Story posted: Saturday, 28. May 2011 by CPA Media
Pictures From History / Themes / OZYMANDIAS
Dreams of Xanadu - The Allure of Orientalism
'Orientalism' is the name given to a romanticised and even meretricious vision of The East that developed following Napoleon's invasion of Egypt in 1799. From about this time Western adventurers and explorers began to penetrate the back-blocks of Asia and the Middle East, often followed by poets and painters. In fact this process of ‘discovery' was not only commercially driven, but also by a genuine lust for knowledge, to fill in the blank spaces on the maps. And, of course, as well as cruelty and squalor, there were wondrous things to be discovered and described, as the West learned, sometimes for the first time, of distant, ancient and sophisticated civilisations. This is epitomised by Flecker's Golden Journey to Samarkand:
We travel not for trafficking alone
By hotter winds our fiery hearts are fanned
For lust of knowing what should not be known
We take the Golden Road to Samarkand
James Elroy Flecker (1913)
Rediscovery of the Silk Road was a fortunate but almost accidental consequence of the struggle for control of western China and Central Asia known as the ‘Great Game’. Yet it was also driven in part by a romantic vision of ‘The East’ that would come to be known as Orientalism – a process that may have begun with Napoleon’s invasion of Egypt in 1799. Certainly from about this time Western adventurers and explorers began to penetrate the back-blocks of Asia and the Middle East, often followed by poets and painters. The process of ‘discovery’ was not simply commercially driven, but also by a genuine lust for knowledge, to fill in the blank spaces on the maps. And, of course, as well as cruelty and squalor, there were wondrous things to be discovered and described, as the West learned, sometimes for the first time, of distant, ancient and sophisticated civilisations.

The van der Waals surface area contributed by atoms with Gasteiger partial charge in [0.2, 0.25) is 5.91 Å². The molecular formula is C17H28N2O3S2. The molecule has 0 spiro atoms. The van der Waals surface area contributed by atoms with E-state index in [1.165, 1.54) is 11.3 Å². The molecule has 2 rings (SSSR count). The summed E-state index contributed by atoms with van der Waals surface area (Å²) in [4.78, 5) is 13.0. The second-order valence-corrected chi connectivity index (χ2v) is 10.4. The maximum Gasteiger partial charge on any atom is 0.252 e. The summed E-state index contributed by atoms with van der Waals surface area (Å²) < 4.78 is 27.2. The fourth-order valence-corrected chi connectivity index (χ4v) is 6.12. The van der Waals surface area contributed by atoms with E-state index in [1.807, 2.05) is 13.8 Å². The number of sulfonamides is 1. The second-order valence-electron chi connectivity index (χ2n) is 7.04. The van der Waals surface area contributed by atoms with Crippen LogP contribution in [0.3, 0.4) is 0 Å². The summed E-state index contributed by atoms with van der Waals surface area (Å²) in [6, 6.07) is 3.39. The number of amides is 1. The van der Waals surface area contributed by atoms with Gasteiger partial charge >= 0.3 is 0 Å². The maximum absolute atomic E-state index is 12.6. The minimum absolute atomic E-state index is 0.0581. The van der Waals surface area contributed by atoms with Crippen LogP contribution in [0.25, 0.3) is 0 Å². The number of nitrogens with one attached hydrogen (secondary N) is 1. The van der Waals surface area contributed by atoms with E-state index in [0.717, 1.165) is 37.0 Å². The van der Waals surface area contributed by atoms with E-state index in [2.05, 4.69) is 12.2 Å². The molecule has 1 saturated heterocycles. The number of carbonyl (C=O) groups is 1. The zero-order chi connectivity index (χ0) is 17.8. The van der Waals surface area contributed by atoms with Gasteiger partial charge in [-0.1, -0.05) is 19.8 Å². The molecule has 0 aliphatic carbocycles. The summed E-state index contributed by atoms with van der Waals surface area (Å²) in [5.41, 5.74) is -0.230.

Perhaps Samuel Taylor Coleridge began the Orientalist process for Central Asia in 1797, when he penned his opium-dream poem Kubla Khan:
In Xanadu did Kubla Khan
A stately pleasure-dome decree:
Where Alph, the sacred river, ran
Through caverns measureless to man
Down to a sunless sea.
Samuel Coleridge Taylor (1797)
This was followed for the Middle East, in short succession, by Shelley’s celebrated sonnet Ozymandias, generally agreed to refer to the Colossi of Memnon in Egypt:
I met a traveller from an antique land who said
Two vast and trunkless legs of stone Stand in the desert
Near them on the sand Half sunk, a shatter'd visage lies
Whose frown and wrinkled lip and sneer of cold command
Tell that its sculptor well those passions read
Which yet survive, stamp'd on these lifeless things
The hand that mock'd them and the heart that fed
And on the pedestal these words appear:
‘My name is Ozymandias, King of Kings
Look on my works, ye Mighty, and despair!’
Nothing beside remains: Round the decay
Of that colossal wreck, boundless and bare
The lone and level sands stretch far away.
Percy Bysshe Shelley (1818).
Similarly Burgon’s celebrated sonnet Petra, romanticising the Nabatean ruins of ancient Jordan:
The hues of youth upon a brow of woe
Which Man deemed old two thousand years ago
Match me such marvel save in Eastern clime
A rose-red city, half as old as time.
John William Burgon (1845).
By the mid-19th century the West was avidly seeking knowledge of these ‘Eastern climes’, and financial prizes, as well as fame and glory, were made available to a new breed of explorers and academics by August bodies like Britain’s Royal Asiatic Society, founded in 1824 to promote ‘the investigation of subjects connected with and for the encouragement of science, literature and the arts in relation to Asia’. Similar institutions sprang up in Holland, France and Russia, and later in Germany and even Japan.
Meanwhile, Orientalist painting continued to flourish, reaching its zenith in the mid-19th century.
Text copyright © Andrew Forbes / CPA Media 2011.Category: World
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